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Developing an Online Synthetic Validation Tool

Published online by Cambridge University Press:  07 January 2015

Rodney A. McCloy*
Affiliation:
Human Resources Research Organization
Dan J. Putka
Affiliation:
Human Resources Research Organization
Robert E. Gibby
Affiliation:
Procter & Gamble
*
E-mail: rmccloy@humrro.org, Address: Human Resources Research Organization (HumRRO), 10503 Timberwood Circle, Suite 101, Louisville, KY 40223

Extract

In their comprehensive apologetic treatment of synthetic validity, Johnson et al. (2010) echo Hough (2001), advocating development of a central synthetic validation database, which would serve as a repository of validity information to support future synthetic validation efforts. They offer two potential approaches for developing such a database. The first entails the conduct of “a large-scale study in which tests are administered to and performance ratings gathered on incumbents in a large number of jobs in a variety of organizations.” The authors consider this approach to be “ideal but impractical,” largely because of the scope and cost of the data collection required and the resulting investment required by any sponsoring organization. The second entails the conduct of multiple local studies to generate empirical estimates of relationships between measures of various predictor constructs and a standardized set of job components. Johnson et al. consider this approach more practical, citing Meyer, Dalal, and Bonaccio (2009) as a benchmark example.

Type
Commentaries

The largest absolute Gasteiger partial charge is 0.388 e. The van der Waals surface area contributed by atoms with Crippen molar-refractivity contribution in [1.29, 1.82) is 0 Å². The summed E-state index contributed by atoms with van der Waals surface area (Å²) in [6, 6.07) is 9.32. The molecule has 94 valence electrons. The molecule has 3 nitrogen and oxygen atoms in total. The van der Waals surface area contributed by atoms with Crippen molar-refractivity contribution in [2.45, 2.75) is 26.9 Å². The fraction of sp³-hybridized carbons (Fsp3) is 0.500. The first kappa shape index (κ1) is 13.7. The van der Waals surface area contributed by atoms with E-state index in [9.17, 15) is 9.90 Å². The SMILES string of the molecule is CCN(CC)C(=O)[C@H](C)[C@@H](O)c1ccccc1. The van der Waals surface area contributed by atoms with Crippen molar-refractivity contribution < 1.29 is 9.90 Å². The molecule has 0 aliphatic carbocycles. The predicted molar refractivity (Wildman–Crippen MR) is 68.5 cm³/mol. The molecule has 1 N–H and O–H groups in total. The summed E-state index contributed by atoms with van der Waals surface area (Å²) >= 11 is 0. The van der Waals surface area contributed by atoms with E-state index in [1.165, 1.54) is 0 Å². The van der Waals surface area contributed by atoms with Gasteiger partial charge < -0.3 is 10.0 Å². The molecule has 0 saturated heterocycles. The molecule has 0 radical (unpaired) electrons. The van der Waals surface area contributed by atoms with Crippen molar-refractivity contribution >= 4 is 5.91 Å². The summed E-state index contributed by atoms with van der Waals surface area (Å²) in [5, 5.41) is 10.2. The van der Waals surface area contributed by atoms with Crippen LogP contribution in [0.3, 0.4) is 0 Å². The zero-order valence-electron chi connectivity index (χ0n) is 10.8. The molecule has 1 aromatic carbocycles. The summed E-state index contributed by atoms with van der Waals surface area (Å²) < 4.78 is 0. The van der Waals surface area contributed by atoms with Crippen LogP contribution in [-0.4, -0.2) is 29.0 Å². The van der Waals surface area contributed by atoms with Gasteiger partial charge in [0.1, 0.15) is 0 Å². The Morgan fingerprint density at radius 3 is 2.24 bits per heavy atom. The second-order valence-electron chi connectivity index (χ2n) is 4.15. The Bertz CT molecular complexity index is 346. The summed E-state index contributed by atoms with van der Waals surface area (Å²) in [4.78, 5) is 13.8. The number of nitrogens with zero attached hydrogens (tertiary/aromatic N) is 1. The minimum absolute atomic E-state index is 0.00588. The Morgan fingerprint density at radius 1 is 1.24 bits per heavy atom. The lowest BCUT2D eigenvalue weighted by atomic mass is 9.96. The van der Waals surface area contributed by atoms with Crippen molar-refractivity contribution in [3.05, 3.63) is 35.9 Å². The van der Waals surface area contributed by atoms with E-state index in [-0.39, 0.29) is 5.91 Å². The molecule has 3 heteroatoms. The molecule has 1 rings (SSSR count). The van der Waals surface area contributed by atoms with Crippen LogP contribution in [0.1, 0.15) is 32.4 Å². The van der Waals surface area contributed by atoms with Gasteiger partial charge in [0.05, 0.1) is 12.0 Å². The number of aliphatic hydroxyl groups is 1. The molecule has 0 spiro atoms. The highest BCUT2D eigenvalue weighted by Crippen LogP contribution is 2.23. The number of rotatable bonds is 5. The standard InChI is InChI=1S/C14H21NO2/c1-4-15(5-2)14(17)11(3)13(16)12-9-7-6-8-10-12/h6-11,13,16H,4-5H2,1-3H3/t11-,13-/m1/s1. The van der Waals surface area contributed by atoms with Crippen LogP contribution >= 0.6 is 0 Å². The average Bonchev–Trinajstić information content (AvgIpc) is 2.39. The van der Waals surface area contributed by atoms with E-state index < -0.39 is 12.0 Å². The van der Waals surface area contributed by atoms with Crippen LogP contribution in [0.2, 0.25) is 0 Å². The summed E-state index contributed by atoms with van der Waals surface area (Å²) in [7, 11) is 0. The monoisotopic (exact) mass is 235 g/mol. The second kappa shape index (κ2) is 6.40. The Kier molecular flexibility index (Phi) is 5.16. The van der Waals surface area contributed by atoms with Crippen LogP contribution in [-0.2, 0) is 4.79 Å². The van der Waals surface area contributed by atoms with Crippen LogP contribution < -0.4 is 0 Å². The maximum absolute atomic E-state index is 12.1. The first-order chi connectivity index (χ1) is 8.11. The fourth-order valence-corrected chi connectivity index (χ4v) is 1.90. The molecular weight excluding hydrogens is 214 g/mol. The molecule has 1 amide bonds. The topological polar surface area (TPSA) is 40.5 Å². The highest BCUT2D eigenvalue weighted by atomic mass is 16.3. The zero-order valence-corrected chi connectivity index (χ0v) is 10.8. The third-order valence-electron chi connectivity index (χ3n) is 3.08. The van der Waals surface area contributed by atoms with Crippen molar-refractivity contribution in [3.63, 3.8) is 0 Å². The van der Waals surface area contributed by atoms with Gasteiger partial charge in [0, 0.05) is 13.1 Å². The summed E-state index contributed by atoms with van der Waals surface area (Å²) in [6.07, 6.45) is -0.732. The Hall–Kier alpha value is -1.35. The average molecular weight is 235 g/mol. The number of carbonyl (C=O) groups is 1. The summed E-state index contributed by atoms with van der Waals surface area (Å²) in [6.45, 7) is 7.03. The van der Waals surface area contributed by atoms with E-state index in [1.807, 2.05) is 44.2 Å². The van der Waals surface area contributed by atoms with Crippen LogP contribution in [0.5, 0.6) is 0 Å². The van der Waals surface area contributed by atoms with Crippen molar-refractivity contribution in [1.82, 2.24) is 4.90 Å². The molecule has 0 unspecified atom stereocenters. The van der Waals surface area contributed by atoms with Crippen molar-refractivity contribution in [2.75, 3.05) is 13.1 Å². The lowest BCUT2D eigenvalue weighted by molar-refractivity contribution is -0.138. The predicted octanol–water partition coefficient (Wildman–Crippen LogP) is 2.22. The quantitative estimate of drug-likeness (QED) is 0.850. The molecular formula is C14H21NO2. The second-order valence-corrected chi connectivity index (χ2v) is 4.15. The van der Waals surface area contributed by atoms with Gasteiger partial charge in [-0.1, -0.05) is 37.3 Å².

Copyright
Copyright © Society for Industrial and Organizational Psychology 2010 

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Footnotes

*

Human Resources Research Organization (HumRRO)

**

Procter & Gamble.

References

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Johnson, J. W., Steel, P., Scherbaum, C. A., Hoffman, C. A., Jeanneret, P. R., & Foster, J. (2010). Validation is like motor oil: Synthetic is better. Industrial and Organizational Psychology, 3, 305328.CrossRefGoogle Scholar
Meyer, R. D., Dalal, R. S., & Bonaccio, S. (2009). A meta-analytic investigation into the moderating effects of situational strength on the conscientiousness–performance relationship. Journal of Organizational Behavior, 30, 10771102.CrossRefGoogle Scholar
Nunnally, J. C., & Bernstein, I. H. (1994). Psychometric theory (3rd ed.). New York: McGraw-Hill.Google Scholar
Oswald, F. L., & McCloy, R. A. (2003). Meta-analysis and the art of the average. In Murphy, K. R. (Ed.), Validity generalization: A critical review (pp. 311338). Mahwah, NJ: Lawrence Erlbaum Associates.Google Scholar
Peterson, N. G., Mumford, M. D., Borman, W. C., Jeanneret, P. R., & Flesihman, E. A. (1995). Development of prototype Occupational Information Network (O*NET) content model. Volume I: Report [and] Volume II: Appendices. Washington, DC: American Institutes for Research.Google Scholar
Peterson, N. G., Wise, L. L., Arabian, J., & Hoffman, R. G. (2001). Synthetic validation and validity generalization: When empirical validation is not possible. In Campbell, J. P., & Knapp, D. J. (Eds.), Exploring the limits of personnel selection and classification (pp. 411451). Mahwah, NJ: Erlbaum.Google Scholar
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